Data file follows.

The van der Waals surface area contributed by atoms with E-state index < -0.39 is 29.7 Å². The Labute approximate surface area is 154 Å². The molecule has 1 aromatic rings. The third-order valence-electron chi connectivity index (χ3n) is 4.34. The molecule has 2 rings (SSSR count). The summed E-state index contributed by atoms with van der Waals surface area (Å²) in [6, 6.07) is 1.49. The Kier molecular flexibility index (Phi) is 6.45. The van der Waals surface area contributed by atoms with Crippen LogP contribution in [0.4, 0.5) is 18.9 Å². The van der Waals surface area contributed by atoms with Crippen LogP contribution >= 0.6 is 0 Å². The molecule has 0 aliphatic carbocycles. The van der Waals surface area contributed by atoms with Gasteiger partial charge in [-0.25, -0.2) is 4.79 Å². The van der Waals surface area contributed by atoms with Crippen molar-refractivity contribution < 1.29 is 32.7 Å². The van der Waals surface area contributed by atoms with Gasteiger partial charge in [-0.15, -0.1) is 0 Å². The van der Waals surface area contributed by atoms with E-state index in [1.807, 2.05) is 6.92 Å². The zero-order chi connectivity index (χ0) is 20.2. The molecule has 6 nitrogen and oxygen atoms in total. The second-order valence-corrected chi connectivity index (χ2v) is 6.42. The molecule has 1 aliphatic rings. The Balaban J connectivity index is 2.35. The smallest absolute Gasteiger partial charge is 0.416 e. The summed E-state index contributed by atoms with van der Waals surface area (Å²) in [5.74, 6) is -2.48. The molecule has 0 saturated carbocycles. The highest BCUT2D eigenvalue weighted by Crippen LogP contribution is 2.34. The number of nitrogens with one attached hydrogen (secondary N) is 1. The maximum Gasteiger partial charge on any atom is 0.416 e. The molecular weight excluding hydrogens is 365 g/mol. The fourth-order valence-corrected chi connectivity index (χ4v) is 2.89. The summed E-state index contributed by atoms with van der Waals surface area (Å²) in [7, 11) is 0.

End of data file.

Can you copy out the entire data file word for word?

The van der Waals surface area contributed by atoms with E-state index < -0.39 is 29.7 Å². The Labute approximate surface area is 154 Å². The molecule has 1 aromatic rings. The third-order valence-electron chi connectivity index (χ3n) is 4.34. The molecule has 2 rings (SSSR count). The summed E-state index contributed by atoms with van der Waals surface area (Å²) in [6, 6.07) is 1.49. The Kier molecular flexibility index (Phi) is 6.45. The van der Waals surface area contributed by atoms with Crippen LogP contribution in [0.4, 0.5) is 18.9 Å². The van der Waals surface area contributed by atoms with Crippen LogP contribution >= 0.6 is 0 Å². The molecule has 0 aliphatic carbocycles. The van der Waals surface area contributed by atoms with Gasteiger partial charge in [-0.25, -0.2) is 4.79 Å². The van der Waals surface area contributed by atoms with Crippen molar-refractivity contribution < 1.29 is 32.7 Å². The van der Waals surface area contributed by atoms with Gasteiger partial charge in [-0.15, -0.1) is 0 Å². The van der Waals surface area contributed by atoms with E-state index in [1.807, 2.05) is 6.92 Å². The zero-order chi connectivity index (χ0) is 20.2. The molecule has 6 nitrogen and oxygen atoms in total. The second-order valence-corrected chi connectivity index (χ2v) is 6.42. The molecule has 1 aliphatic rings. The Balaban J connectivity index is 2.35. The smallest absolute Gasteiger partial charge is 0.416 e. The summed E-state index contributed by atoms with van der Waals surface area (Å²) in [5.74, 6) is -2.48. The molecule has 0 saturated carbocycles. The highest BCUT2D eigenvalue weighted by Crippen LogP contribution is 2.34. The number of nitrogens with one attached hydrogen (secondary N) is 1. The maximum Gasteiger partial charge on any atom is 0.416 e. The molecular weight excluding hydrogens is 365 g/mol. The fourth-order valence-corrected chi connectivity index (χ4v) is 2.89. The summed E-state index contributed by atoms with van der Waals surface area (Å²) in [7, 11) is 0.